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Russia weighs in on Unficyp’s role after offering five soldiers

Ambassador of the Russian Federation Stanislav Osadchiy


Russia said on Wednesday it was opposed to linking the UN Peacekeeping Force in Cyprus (Unficyp) mandate to the progress of the negotiations on the Cyprus issue.

In an interview with the Cyprus News Agency Russian ambassador Stanislav Osadchiy said Russian President Vladimir Putin’s decision, announced on Tuesday, to send up to five Russian military servicemen to Unficyp as liaison officers, military observers and staff officers, “reaffirms the importance that Russia attaches to the UN mission’s responsible and significant task on the island”.

Russia already has six people participating in the United Nations Police (Unpol) in Cyprus since March 2016. Unpol comprises 68 police officers from nine countries. This was the first time in Unficyp’s 55-year history that Russia sent personnel to join the force.

“We believe that the UN Peacekeeping Force in Cyprus effectively carries out its activities. We oppose the artificial link between the UN assistance and the progress of the negotiations,” he added.

Osadchiy made a similar statement in January this year in an interview with Phileleftheros, when he said it was important that the UN Security Council and its members retained a central role in the Cyprus negotiations. Russia is one of the five permanent members of the Security Council, giving it a say when Unficyp’s mandate comes up for renewal twice a year.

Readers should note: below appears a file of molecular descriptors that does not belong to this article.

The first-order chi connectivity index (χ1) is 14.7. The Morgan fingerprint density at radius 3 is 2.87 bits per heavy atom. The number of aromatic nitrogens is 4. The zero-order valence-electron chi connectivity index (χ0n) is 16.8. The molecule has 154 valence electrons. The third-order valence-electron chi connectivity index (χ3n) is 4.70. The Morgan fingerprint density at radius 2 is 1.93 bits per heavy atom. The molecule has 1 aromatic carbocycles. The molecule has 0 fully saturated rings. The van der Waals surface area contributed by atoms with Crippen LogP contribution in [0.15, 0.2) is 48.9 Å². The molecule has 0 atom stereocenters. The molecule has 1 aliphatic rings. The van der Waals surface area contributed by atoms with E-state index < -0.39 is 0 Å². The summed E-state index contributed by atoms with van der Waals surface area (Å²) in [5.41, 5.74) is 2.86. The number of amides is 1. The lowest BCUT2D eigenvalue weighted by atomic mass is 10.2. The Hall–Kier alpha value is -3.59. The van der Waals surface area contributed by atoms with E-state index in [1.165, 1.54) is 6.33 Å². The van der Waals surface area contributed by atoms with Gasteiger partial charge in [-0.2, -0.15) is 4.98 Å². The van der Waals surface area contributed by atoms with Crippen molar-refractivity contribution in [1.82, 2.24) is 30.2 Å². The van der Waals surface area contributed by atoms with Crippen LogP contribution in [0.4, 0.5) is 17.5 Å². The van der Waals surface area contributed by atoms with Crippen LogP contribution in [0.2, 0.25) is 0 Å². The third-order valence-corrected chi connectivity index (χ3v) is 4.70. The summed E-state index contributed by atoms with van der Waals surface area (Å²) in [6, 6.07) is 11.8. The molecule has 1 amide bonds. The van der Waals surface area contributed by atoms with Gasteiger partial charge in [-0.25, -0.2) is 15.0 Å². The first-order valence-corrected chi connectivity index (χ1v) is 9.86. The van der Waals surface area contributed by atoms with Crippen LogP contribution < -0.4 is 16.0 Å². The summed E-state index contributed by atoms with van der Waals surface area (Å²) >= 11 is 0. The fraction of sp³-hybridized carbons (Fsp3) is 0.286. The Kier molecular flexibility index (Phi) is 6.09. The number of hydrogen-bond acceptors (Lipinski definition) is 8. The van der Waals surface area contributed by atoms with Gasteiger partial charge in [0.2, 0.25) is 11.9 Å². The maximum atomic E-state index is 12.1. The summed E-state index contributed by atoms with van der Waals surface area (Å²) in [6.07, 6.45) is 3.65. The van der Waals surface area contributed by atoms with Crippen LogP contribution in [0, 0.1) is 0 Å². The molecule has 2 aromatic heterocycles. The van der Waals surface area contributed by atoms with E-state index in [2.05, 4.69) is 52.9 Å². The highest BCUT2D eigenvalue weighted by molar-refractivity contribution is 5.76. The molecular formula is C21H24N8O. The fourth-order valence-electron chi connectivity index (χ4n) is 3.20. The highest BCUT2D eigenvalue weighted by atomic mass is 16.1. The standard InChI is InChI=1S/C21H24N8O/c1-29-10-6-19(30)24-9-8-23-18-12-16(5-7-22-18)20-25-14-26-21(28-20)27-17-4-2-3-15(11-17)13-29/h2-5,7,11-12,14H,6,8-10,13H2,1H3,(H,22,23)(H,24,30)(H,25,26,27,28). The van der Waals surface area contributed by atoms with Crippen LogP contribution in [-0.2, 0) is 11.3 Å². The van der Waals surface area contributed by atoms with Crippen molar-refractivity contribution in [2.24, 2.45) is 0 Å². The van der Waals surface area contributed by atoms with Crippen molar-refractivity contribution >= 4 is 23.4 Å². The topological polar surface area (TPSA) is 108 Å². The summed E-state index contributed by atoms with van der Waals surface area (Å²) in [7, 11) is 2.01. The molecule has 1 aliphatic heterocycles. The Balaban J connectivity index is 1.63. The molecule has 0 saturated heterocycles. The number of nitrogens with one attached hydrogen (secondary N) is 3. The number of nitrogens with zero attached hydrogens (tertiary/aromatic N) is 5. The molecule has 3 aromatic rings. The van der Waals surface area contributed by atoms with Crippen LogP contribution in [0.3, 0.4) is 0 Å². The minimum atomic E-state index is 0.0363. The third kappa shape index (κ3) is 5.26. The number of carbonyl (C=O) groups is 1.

In December 2018, Russia warned it would retaliate against any moves to militarise Cyprus in cooperation with the US following the growing cooperation between Nicosia and Washington.  Moscow said any such move would “inevitably lead to dangerous and destabilising consequences for Cyprus itself”.  Following criticism of the comment, Osadchiy later said they were directed at the US, not Cyprus.

The latest comments come just after US Senator Robert Menendez, who was in Cyprus on Tuesday, tabled a bipartisan bill to lift the decades-old US arms embargo on Cyprus, and upgrade Nicosia’s relations with Washington.

The bill would also require the US administration to submit to Congress a strategy on enhanced security and energy cooperation with countries in the Eastern Mediterranean, as well as reports on “malign activities by Russia and other countries in the region”.

The Unficyp comments from Osadchiy, and Moscow’s offer, are also the likely response to Washington’s recent policy change involving reviews of UN peacekeeping missions and the linking of their mandates to progress in political disputes.

The Cyprus government has been pulling out all the stops to ensure the continued presence of Unficyp on the island and its decoupling from the stalled Cyprus negotiations.

Osadchy said on Wednesday that “against the background of the unresolved Cyprus problem, we support the maintenance of the basic parameters of the peacekeepers’ mandate unchanged, including their staff potential. We are sure that the UN ‘blue helmets’ should play their important stabilising role further. We hope that the UN Secretariat will react positively to our proposal,” he added.


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